Seriously if there is such a freak doing that then he can also care for the password or

On 2.8.2017 at 1:41 AM, leper said:

If someone uses the same password for their nukes (instead of the default 00000000) and some random game they deserve what they get.

Seriouly, please do not be that rude to random people on the internet. If one uses 1234 as a password it can get cracked easily even when properly hashed anyway. Actually one could just try it o0ut by hand against the live service. So you do not have to care about that people.
But actually depending on what stat you look at at least 50% of all users reuse their password. So they are all stupid people, who deserve it? Do not judge other people out of the way, you actually do it. Not everybody can or does always have such a good way to remember 500 different passwords… Not everybody (actually, sadly, few) people use password managers, etc…

But in any case we are getting offtopic. We do not have to analyze how people use passwords, what they use etc. or how secure a keyring is or so… The only point I am making is that:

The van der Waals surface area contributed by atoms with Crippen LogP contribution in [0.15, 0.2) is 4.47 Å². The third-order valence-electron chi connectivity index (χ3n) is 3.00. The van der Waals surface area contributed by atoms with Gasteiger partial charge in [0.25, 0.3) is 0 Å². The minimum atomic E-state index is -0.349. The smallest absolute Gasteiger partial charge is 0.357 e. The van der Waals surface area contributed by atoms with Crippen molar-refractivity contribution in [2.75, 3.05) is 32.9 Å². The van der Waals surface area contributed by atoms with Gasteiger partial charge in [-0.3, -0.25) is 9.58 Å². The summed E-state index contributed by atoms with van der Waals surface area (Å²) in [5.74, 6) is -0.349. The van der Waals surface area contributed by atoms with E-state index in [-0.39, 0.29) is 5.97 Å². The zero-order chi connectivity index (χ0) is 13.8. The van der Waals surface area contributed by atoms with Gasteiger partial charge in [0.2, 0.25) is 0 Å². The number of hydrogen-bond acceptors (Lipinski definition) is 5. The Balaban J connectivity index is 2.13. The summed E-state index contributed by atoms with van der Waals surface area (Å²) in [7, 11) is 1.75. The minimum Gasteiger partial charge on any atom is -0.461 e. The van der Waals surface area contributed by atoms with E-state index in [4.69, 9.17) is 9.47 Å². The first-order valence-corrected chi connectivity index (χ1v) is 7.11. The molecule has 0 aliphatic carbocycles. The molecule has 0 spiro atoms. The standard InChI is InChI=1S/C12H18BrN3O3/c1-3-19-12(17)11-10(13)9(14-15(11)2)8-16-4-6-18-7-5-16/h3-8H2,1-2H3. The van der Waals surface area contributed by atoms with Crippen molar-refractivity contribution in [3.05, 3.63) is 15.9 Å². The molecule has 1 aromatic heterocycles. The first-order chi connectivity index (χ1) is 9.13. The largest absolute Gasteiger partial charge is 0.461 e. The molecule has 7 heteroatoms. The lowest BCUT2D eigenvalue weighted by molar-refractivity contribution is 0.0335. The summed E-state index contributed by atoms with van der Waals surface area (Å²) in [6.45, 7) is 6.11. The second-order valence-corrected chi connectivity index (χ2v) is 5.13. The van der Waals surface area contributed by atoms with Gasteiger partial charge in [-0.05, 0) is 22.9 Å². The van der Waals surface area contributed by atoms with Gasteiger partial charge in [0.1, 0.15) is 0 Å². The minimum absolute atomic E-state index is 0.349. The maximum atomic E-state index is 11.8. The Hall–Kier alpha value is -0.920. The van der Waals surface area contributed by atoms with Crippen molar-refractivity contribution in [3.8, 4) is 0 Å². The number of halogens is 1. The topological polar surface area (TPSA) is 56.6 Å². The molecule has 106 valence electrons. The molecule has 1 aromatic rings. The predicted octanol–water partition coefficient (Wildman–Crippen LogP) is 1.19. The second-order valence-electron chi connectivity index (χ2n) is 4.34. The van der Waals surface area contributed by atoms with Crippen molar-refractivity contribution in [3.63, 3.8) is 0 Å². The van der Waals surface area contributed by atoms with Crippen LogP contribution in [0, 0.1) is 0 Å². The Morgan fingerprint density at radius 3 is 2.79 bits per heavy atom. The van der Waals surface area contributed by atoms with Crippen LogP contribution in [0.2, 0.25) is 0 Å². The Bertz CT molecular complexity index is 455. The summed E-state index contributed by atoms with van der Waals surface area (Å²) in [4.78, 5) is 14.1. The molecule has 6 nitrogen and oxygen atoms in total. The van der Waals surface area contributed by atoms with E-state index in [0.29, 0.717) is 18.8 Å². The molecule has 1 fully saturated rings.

1. Saving password locally in plain-text/locally hashed is suboptimal and could be improved. But this is not urgent.

2. What is actually a urgent matter is that you do not hash passwords on the server. And as I explained, it could be made without any interruption/compatibility change or so.

And yes, I know, you are "just a game", but you are also a "password provider" and this comes with responsibility.

Edited by rugk

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Since the salt is the same for everyone, one can still create only one table afaics.

The current hashing does not protect from a client attacker but prevents people with read access to the hashed password from finding out which password players use for the nukes in case they use the same password for 0 A.D., so it's not entirely useless. People with read access to the hashed password are moderators. The password is explicitly removed from the logfiles, but in case the user config gets leaked somewhere, it would have that little effect (so the current hashing is not entirely useless).